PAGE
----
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ISSN 1748-0221
7:34 - Saturday, 23 September 2017
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     JINST Instrumentation Theses Archive

2005 JINST TH 002

Ph.D. degree thesis
accepted by Case Western Reserve University, Cleveland, Ohio, USA, in 2005

Sharmila Kamat

Supervisor: Daniel S Akerib

Extending the Sensitivity to the Detection of WIMP Dark Matter with an Improved Understanding of the Limiting Neutron


  • Cryogenic detectors
  • Detector modelling and simulations I (interaction of radiation with matter, interaction of photons with matter, interaction of hadrons with matter, etc)
  • Interaction of radiation with matter

The Cryogenic Dark Matter Search (CDMS) uses position-sensitive Germanium and Silicon crystals in the direct detection of Weakly Interacting Massive Particles (WIMPs) believed to constitute most of the dark matter in the Universe. WIMP interactions with matter being rare, identifying and eliminating known backgrounds is critical for detection. Event-by-event discrimination by the detectors rejects the predominant gamma and beta backgrounds while Monte Carlo simulations help estimate, and subtract, the contribution from the neutrons.

This thesis describes the effort to understand neutron backgrounds as seen in the two stages of the CDMS search for WIMPs. The first stage of the experiment was at a shallow site at the Stanford Underground Facility where the limiting background came from high-energy neutrons produced by cosmic-ray muon interactions in the rock surrounding the cavern.

Simulations of this background helped inform the analysis of data from an experimental run at this site and served as input for the background reduction techniques necessary to set new exclusion limits on the WIMP-nucleon cross-section, excluding new parameter space for WIMPs of masses 8-20 GeV/c2.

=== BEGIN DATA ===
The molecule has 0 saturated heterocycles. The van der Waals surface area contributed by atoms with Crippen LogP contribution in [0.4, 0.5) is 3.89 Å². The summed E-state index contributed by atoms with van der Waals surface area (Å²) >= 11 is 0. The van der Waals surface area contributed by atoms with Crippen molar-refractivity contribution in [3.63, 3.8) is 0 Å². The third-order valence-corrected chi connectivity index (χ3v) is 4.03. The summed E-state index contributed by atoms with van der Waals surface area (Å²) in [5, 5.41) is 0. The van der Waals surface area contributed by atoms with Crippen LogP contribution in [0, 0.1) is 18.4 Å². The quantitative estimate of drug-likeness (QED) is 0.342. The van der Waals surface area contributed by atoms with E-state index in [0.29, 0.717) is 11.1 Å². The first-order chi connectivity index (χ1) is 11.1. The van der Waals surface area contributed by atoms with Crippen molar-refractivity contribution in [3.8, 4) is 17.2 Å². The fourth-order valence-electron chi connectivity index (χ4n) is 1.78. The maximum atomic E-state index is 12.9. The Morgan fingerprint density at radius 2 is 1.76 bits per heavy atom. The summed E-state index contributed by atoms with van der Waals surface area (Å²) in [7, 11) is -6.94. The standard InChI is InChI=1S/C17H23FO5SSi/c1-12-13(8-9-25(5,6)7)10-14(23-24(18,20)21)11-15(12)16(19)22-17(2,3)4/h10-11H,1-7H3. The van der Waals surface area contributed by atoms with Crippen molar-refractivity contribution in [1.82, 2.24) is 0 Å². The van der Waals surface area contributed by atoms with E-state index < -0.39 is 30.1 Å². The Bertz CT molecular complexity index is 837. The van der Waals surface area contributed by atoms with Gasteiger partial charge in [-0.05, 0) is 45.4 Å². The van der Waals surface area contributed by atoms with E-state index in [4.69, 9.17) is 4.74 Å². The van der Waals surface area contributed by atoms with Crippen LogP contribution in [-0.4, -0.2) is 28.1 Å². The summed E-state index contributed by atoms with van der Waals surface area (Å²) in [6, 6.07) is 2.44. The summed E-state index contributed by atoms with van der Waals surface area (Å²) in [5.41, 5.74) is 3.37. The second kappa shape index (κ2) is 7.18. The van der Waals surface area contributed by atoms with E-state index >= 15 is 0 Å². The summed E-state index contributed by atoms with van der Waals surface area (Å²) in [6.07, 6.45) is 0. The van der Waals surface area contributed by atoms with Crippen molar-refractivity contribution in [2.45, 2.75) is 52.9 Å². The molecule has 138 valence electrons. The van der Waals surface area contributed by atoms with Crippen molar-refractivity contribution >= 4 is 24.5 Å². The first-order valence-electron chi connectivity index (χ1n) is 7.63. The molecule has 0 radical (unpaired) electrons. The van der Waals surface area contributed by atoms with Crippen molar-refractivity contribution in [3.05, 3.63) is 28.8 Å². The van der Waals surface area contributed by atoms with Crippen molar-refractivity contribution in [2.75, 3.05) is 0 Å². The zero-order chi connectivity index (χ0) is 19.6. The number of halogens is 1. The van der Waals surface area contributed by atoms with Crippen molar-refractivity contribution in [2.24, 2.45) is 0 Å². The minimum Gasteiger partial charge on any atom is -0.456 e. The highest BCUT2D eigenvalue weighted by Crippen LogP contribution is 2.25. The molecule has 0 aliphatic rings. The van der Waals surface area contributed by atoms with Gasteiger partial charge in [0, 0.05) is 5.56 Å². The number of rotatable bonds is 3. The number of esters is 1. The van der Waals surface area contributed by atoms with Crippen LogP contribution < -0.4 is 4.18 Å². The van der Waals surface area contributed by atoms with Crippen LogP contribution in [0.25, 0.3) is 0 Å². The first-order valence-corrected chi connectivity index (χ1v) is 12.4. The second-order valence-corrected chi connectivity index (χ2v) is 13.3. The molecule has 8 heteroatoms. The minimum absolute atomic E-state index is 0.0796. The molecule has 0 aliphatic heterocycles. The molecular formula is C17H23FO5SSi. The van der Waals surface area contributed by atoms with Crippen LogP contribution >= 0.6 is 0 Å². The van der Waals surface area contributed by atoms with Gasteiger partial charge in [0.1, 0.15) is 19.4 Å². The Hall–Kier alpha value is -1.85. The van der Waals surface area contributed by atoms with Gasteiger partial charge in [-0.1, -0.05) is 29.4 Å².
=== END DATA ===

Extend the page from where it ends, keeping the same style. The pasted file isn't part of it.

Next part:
This thesis considers the simulation methods used as well as how various event populations in the data served as checks on the simulations to allow them to be used in the interpretation of the WIMP-search data. The studies also confirmed the presence of a limiting neutron background at the shallow site, necessitating the move to the 713-meter deep Soudan Underground Facility.

Similar computer-based studies helped quantify the neutron background seen at the deeper site and informed the analysis of the data emerging from the first physics run of the experiment at Soudan. In conjunction with the WIMP-search and calibration data, the simulations confirmed that increased depth considerably reduced the neutron backgrounds seen, greatly improving the sensitivity to WIMP detection.

The data run set an upper limit of 4 x 10−43 on the WIMP-nucleon cross section for a WIMP mass of 60 GeV/c2. Upper limits to the rate of background neutrons have also been determined.

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